Recession Slows Health Costs, but Just Wait Until 2014

National Journal
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Maggie Fox
July 28, 2011, 12:05 p.m.

The re­ces­sion helped slow the growth of U.S. health costs in 2010, but ex­penses will pop up in 2014 when the biggest pro­vi­sions of the health care law take ef­fect, fed­er­al gov­ern­ment re­search­ers re­por­ted on Thursday. After that, however, rising costs should flat­ten out.

Ac­tu­ary Sean Kee­han and col­leagues at the Cen­ters for Medi­care and Medi­caid Ser­vices said that na­tion­al health spend­ing will grow by 5.8 per­cent per year through 2020, 1.1 per­cent more than what is pro­jec­ted for the gross do­mest­ic product.

“As a res­ult, the health share of the gross do­mest­ic product is pro­jec­ted to in­crease from 17.6 per­cent in 2009 to 19.8 per­cent by 2020,” they write in the journ­al Health Af­fairs. The share was at 17.6 per­cent in 2010, they said.

The re­search­ers also re­vised slightly the of­ten-quoted gov­ern­ment es­tim­ate that 32 mil­lion people will get in­sur­ance be­cause of the law. Kee­han said that 30 mil­lion people will gain cov­er­age by 2020 — nearly 23 mil­lion of them in 2014, when the main pro­vi­sions take ef­fect.

These newly covered people will start see­ing doc­tors and tak­ing drugs, the re­port pro­jects. But they will be young­er and health­i­er than the usu­al Medi­caid pop­u­la­tion, and won’t use hos­pit­als as much — something that should slow down rising costs.

“They are pro­jec­ted not to use a lot of care,” Kee­han said in a tele­phone in­ter­view. “People that are healthy might see a doc­tor one or two times and noth­ing more. Some people will be re­l­at­ively in­ex­pens­ive to in­sure.”

Non­ethe­less, the re­port pre­dicts that state, loc­al, and fed­er­al gov­ern­ment will shoulder more health spend­ing and will pay for just un­der 50 per­cent of all health costs by 2020, up from 44 per­cent in 2009. The fed­er­al share alone of health spend­ing will rise from 27 per­cent in 2009 to 31 per­cent in 2020 as more baby boomers reach 65 and join Medi­care, and as the gov­ern­ment starts to sub­sid­ize in­sur­ance plans.

The health re­form law re­quires all states to set up health in­sur­ance ex­changes, which are a kind of mar­ket­place for buy­ing cov­er­age. These ex­changes will add 22.9 mil­lion new people to in­sur­ance plans, CMS pro­jects, some of them with em­ploy­er-sponsored cov­er­age. But they’ll also boost Medi­caid spend­ing by more than 20 per­cent and private health in­sur­ance costs by 9.4 per­cent. That will fuel growth in na­tion­al health spend­ing from 5.5 per­cent in 2013 to 8.3 per­cent in 2014.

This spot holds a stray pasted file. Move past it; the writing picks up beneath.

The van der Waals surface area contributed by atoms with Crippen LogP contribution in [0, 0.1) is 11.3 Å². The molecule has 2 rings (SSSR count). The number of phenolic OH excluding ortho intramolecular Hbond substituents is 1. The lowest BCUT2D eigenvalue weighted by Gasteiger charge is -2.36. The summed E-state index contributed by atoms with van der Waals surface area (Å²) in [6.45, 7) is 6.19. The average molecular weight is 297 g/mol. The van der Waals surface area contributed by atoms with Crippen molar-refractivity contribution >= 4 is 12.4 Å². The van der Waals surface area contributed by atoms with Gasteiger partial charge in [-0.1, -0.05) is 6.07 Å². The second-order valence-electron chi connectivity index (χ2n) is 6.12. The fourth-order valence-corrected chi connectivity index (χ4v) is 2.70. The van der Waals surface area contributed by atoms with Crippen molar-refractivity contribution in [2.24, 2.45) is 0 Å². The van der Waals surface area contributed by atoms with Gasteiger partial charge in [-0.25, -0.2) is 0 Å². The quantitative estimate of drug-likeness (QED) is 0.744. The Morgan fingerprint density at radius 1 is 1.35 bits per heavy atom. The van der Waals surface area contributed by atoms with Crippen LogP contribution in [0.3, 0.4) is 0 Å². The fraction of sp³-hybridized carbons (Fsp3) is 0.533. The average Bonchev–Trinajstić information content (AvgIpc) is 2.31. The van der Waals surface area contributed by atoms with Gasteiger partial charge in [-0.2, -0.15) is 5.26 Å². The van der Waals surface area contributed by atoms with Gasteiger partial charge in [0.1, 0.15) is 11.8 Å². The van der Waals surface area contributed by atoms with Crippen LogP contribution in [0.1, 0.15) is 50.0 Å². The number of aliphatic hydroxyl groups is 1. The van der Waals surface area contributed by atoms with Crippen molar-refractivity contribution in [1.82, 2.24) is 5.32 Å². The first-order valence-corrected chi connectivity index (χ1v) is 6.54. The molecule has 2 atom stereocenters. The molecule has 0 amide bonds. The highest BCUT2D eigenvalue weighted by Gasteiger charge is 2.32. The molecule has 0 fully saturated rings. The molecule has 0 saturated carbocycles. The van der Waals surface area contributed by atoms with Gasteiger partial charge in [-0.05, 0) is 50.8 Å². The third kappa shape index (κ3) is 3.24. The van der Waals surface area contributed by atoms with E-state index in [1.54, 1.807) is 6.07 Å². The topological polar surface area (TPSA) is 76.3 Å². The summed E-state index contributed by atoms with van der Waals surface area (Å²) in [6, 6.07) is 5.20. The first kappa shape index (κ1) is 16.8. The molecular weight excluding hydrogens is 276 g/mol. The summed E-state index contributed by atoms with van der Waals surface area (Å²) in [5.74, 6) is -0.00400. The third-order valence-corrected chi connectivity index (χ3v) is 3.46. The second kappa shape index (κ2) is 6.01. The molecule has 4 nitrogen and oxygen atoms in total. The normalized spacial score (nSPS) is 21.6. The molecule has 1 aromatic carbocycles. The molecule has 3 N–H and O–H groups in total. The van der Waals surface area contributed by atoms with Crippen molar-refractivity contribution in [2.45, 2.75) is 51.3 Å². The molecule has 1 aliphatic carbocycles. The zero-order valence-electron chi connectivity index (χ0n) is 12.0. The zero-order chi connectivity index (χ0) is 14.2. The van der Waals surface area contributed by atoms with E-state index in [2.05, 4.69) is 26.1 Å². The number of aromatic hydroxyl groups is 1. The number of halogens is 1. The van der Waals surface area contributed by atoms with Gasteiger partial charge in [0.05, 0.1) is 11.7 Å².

“The ex­pan­ded Medi­caid and private in­sur­ance cov­er­age are ex­pec­ted to in­crease de­mand for health care sig­ni­fic­antly, par­tic­u­larly for pre­scrip­tion drugs and phys­i­cian and clin­ic­al ser­vices,” the re­port reads.

The re­port es­tim­ates that na­tion­al health spend­ing in 2010 was $2.6 tril­lion. The 3.9 per­cent growth in health spend­ing in 2010 was the low­est ever seen. Health spend­ing grew 4 per­cent in 2009.

The health care law would in­crease the growth in av­er­age health spend­ing by 0.1 per­cent­age point over 10 years, ac­cord­ing to the re­port — a piece of news the White House latched onto.

“The bot­tom line from the re­port is clear: More Amer­ic­ans will get cov­er­age and save money, and health ex­pendit­ure growth will re­main vir­tu­ally the same. But the re­port doesn’t tell the whole story,” White House Deputy Chief of Staff Nancy-Ann De­Parle wrote on a White House blog post.

De­Parle said that some of the health re­form law’s changes, such as the pro­posed ac­count­able care or­gan­iz­a­tions that aim to get doc­tors and hos­pit­als to co­ordin­ate care, are not in­cluded in po­ten­tial cost sav­ings.

“We know these new pro­vi­sions will save money for the health care sys­tem, even if today’s re­port doesn’t cred­it these strategies with re­du­cing costs,” De­Parle wrote.

Re­pub­lic­an lead­ers, not sur­pris­ingly, take a dif­fer­ent view. “The cent­ral prom­ise of the White House’s par­tis­an health law was that it would re­duce health care costs, but un­for­tu­nately, as the re­port shows, this law is only mak­ing things worse,” Sen. Or­rin Hatch, R-Utah, said in a state­ment.

“The re­port by CMS’ chief ac­tu­ary found the new health law will double the size of health care en­ti­tle­ments to $2.3 tril­lion by 2020; in­crease private health in­sur­ance premi­ums by 9.4 per­cent in 2014 (4.4 per­cent­age points high­er than without the health law),” ad­ded the state­ment from Hatch, rank­ing mem­ber of the Sen­ate Fin­ance Com­mit­tee.

The re­port pre­dicts spend­ing on pre­scrip­tion drugs will rise more than 5 per­cent­age points, to 10.7 per­cent in 2014, the re­port says. Health ex­perts who sup­port the health care law say this will even­tu­ally hold down health costs. People who take drugs as pre­scribed to con­trol blood pres­sure, cho­les­ter­ol, blood sug­ar, and oth­er symp­toms are less likely to have heart at­tacks, strokes, and oth­er ex­pens­ive emer­gen­cies.


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